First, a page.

Wesley Lowery, part 2
Last year, as part of his Washington Post reporting team, WESLEY LOWERY won the Pulitzer Prize for National Reporting for coverage of police shootings in Ferguson, Baltimore, Charleston, and Cleveland.
With writing just as electric and compelling, his new book, "They Can’t Kill Us All," might just win him another. In it, Wesley provides historical context and expansive, vivid stories curated from hundreds of interviews to bring to light our generation’s struggle for racial justice.
To share intimate space with Wesley is to be invited into his world of intense brilliance. Here is an incredibly gifted young man as compassionate as he is articulate, who is cutting the edge of what it means to be a reporter in the internet age. He refers to himself as the Post’s guinea pig for using social media to cover breaking news.
His vision for the ideal relationship between reader and journalist is one of transparency. If what motivates, angers, saddens, or impacts our journalists is concealed behind a false cover of objectivity, Wesley reasons, readers cannot challenge writers’ perception or potential bias. There is a fallacy, even a danger, in perpetuating the outdated notion that reporting can ever be truly "objective."
In this snippet of our conversation, as in his book, Wesley lifts veil of what it was like to bear witness to the pain and trauma in the years since that Ferguson shooting birthed a new movement for racial equality in America. As a reporter covering policing and justice, he writes that his email and voice mail boxes have become “depositories of death: pleading messages from mothers and widows of those killed begging you to tell their stories.”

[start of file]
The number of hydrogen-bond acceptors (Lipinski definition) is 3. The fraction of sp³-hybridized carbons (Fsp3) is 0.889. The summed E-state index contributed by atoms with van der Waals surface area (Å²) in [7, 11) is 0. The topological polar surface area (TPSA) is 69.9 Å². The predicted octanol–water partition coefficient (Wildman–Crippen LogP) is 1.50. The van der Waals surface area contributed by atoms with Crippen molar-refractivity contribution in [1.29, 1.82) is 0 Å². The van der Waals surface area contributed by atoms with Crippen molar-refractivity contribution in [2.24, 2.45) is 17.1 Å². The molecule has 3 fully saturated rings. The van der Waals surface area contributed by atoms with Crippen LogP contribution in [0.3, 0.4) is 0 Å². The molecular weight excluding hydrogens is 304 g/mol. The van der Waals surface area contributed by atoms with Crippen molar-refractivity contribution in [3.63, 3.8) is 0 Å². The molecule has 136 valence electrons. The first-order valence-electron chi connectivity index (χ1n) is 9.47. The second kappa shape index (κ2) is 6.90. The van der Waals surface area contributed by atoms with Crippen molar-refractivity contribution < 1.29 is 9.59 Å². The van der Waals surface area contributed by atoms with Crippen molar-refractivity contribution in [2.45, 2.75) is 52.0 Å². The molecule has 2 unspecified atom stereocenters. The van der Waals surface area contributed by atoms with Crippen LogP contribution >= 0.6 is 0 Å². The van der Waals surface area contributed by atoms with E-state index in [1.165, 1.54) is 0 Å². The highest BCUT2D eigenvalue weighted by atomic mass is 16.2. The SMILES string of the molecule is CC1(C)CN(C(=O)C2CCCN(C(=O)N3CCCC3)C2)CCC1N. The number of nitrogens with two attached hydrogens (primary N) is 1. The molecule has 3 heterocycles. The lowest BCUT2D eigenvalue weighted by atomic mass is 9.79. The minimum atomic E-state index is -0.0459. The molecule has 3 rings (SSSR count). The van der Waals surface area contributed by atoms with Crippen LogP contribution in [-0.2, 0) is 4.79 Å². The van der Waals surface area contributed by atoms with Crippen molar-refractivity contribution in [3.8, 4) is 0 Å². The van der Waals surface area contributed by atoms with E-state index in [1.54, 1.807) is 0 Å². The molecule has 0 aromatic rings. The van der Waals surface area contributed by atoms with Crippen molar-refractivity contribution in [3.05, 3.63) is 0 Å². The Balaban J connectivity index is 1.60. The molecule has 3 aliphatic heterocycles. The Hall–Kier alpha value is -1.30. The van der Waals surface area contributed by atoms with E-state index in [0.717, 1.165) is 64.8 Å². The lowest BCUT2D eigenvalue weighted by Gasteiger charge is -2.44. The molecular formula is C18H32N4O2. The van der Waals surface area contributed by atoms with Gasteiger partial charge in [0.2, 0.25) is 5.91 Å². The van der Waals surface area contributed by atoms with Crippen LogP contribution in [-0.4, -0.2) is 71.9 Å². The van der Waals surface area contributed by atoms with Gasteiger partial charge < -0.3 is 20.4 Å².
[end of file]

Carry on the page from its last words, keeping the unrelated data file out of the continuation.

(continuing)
What kind of toll does that take? Especially when, as Wesley writes, “the last seven months of my life have been a constant stream of black death . . .The dead looked like my father, my younger brother, and me.” How does one continue to show up with an open heart in the face of the incessant drumbeat of killings?
For Wesley, the answer is empathy.
The primary paradox of fine storytelling is that smallest details about an individual’s emotions, experiences, or views convey the greatest universal truths. Tiny moments in the lives of the young people whose stories grace Wesley’s book serve to awaken universal empathy.
Perhaps empathy is the only way he can navigate covering one of the most controversial, complex, polarizing issues of our time. Intentionally cultivating empathy protects his heart from callousness. Do we dare to trust that cultivating empathy for those different from us could heal our divided country?
In a touching moment in our conversation, Wesley calls his optimism that journalists can transform the world “adorable.” Having the ability, the imagination, to enter someone else’s worldview may just be our most significant, urgent, and most redemptive quality. Forget adorable. Wesley Lowery’s brand of empathy is downright revolutionary.
Follow Wesley Lowery on Twitter @WesleyLowery